If West Virginia (20-9) misses the NCAA women’s basketball tournament despite winning 11 games in Big 12 play, a loss all the way back on Nov. 23 may prove to be the deciding factor that leaves the Mountaineers on the wrong side of the bubble.
An embarrassingly low non-conference strength of schedule is the biggest factor working against West Virginia’s at-large hopes. According to RPI guru Warren Nolan, WVU’s non-conference schedule ranks 328th in the country.
One team in particular places a heavy burden on the Mountaineers: Eastern Kentucky.
The Colonels (2-27) are one of the sorriest teams in the country with an overall RPI of 332. Both wins were against non-Division I opponents. And thanks to a scheduling quirk, they are also an anchor on West Virginia’s RPI by virtue of playing the Mountaineers twice.
For reasons unknown to the naked eye, EKU was invited to participate in the eight-team Junkanoo Jam in the Bahamas. The inclusion is all the more puzzling considering that the only other non-Power 5 team in that tourney, UAB, is 20-5 this season with an RPI of 101. Eastern Kentucky hasn’t had a winning record since 2016.
On Nov. 23, West Virginia blew a 22-point lead in an eventual 84-81 loss to Iowa. A win over the Hawkeyes, who have the No. 9 RPI in the country, probably would have been enough to lift the Mountaineers from on the bubble to comfortably in the tournament field.
In addition to missing out on that valuable win, WVU was dealt a double whammy.
With a victory, West Virginia would have faced Florida State, which is 23rd in RPI. Instead, the Mountaineers were saddled with Eastern Kentucky. Three weeks later, the teams played again in an already-scheduled game at the Charleston Civic Center.
In effect, playing such a low-rated team twice negates the benefit of having two games against Baylor, which features the nation’s second-best RPI. Thus, West Virginia’s overall strength of schedule is 88th – among the worst marks for the 10 or so teams vying for the final four spots in the NCAA tournament.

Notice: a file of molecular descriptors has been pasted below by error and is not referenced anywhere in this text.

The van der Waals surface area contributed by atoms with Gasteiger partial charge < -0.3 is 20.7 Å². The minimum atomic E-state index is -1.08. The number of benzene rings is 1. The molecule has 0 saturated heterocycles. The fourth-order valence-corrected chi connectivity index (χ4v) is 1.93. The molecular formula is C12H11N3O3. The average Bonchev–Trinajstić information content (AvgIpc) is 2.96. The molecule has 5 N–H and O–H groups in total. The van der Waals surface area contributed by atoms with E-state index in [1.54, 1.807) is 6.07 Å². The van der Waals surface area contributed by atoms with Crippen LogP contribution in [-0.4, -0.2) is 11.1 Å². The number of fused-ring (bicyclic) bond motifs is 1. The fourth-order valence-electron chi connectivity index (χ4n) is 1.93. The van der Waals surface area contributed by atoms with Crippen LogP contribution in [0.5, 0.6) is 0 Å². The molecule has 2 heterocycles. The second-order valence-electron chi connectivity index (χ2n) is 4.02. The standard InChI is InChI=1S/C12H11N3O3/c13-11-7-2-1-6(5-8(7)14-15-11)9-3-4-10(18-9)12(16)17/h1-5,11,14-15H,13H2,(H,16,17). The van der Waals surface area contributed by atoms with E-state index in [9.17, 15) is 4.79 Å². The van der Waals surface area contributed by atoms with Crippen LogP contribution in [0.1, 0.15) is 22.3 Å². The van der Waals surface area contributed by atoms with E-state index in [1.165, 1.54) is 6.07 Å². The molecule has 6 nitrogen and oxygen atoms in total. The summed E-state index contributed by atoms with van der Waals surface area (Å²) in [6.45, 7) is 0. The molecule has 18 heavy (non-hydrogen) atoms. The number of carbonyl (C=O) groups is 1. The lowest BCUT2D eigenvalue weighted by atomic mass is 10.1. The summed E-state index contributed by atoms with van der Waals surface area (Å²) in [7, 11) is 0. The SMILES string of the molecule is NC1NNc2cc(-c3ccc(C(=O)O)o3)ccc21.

Fortunately, a positive result in the first round of the Big 12 tournament may be all it takes for the Mountaineers to sew up a spot in the NCAA field.
West Virginia is the No. 4 seed in the Big 12 tourney, but 5-seed Kansas State boasts a much better RPI of 35. WVU goes into the tournament ranked 69th in RPI. The teams split in the regular season, with WVU blasting the Wildcats 60-30 in Morgantown on Jan. 26 and K-State exacting its revenge with a 90-79 win in Manhattan, Kan. on Feb. 27.
A win over the Wildcats would improve West Virginia’s record to 4-8 against teams in the Top 50. It would also set up a rematch against Baylor. A third game against the Bears should boost West Virginia’s RPI and strength of schedule regardless of the outcome.
“I think our team realizes we need to win this game,” said WVU coach Mike Carey. “My understanding is we need to win this game [to get in].”
Carey doesn’t believe that should be the case, but it’s the reality he and the Mountaineers must deal with.
“You would not think, being in the No. 3 RPI league in the country, that if you win 11 games and finish fourth that you’d need to win another in the tournament to get in,” Carey said. “That’s something we’ll have to look at in the future, because in the Big 12 that should not happen.”